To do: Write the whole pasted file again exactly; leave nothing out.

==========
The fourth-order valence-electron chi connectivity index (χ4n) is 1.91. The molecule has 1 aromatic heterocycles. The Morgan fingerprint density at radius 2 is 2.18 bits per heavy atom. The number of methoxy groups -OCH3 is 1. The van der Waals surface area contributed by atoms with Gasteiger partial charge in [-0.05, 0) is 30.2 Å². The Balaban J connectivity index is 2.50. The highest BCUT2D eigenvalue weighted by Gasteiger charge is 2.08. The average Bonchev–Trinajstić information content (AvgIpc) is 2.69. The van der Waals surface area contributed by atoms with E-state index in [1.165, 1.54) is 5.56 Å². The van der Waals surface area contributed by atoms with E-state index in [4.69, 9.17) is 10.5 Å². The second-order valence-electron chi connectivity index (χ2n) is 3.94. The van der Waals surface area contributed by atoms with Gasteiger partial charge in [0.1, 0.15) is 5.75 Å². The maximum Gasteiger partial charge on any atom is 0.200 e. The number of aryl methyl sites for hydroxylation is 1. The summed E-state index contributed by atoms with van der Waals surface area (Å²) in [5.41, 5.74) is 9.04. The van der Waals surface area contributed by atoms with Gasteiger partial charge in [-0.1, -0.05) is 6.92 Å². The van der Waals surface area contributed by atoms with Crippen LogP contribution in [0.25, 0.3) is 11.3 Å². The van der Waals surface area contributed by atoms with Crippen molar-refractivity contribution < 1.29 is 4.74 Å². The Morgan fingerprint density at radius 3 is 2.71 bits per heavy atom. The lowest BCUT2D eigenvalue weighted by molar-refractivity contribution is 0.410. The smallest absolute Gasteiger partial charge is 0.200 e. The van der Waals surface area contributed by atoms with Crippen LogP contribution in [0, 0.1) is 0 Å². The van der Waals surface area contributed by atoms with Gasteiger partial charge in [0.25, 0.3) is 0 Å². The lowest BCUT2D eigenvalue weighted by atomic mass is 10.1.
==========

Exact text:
The fourth-order valence-electron chi connectivity index (χ4n) is 1.91. The molecule has 1 aromatic heterocycles. The Morgan fingerprint density at radius 2 is 2.18 bits per heavy atom. The number of methoxy groups -OCH3 is 1. The van der Waals surface area contributed by atoms with Gasteiger partial charge in [-0.05, 0) is 30.2 Å². The Balaban J connectivity index is 2.50. The highest BCUT2D eigenvalue weighted by Gasteiger charge is 2.08. The average Bonchev–Trinajstić information content (AvgIpc) is 2.69. The van der Waals surface area contributed by atoms with E-state index in [1.165, 1.54) is 5.56 Å². The van der Waals surface area contributed by atoms with E-state index in [4.69, 9.17) is 10.5 Å². The second-order valence-electron chi connectivity index (χ2n) is 3.94. The van der Waals surface area contributed by atoms with Gasteiger partial charge in [0.1, 0.15) is 5.75 Å². The maximum Gasteiger partial charge on any atom is 0.200 e. The number of aryl methyl sites for hydroxylation is 1. The summed E-state index contributed by atoms with van der Waals surface area (Å²) in [5.41, 5.74) is 9.04. The van der Waals surface area contributed by atoms with Gasteiger partial charge in [-0.1, -0.05) is 6.92 Å². The van der Waals surface area contributed by atoms with Crippen LogP contribution in [0.25, 0.3) is 11.3 Å². The van der Waals surface area contributed by atoms with Crippen molar-refractivity contribution < 1.29 is 4.74 Å². The Morgan fingerprint density at radius 3 is 2.71 bits per heavy atom. The lowest BCUT2D eigenvalue weighted by molar-refractivity contribution is 0.410. The smallest absolute Gasteiger partial charge is 0.200 e. The van der Waals surface area contributed by atoms with Crippen LogP contribution in [0, 0.1) is 0 Å². The van der Waals surface area contributed by atoms with Gasteiger partial charge in [0.25, 0.3) is 0 Å². The lowest BCUT2D eigenvalue weighted by atomic mass is 10.1.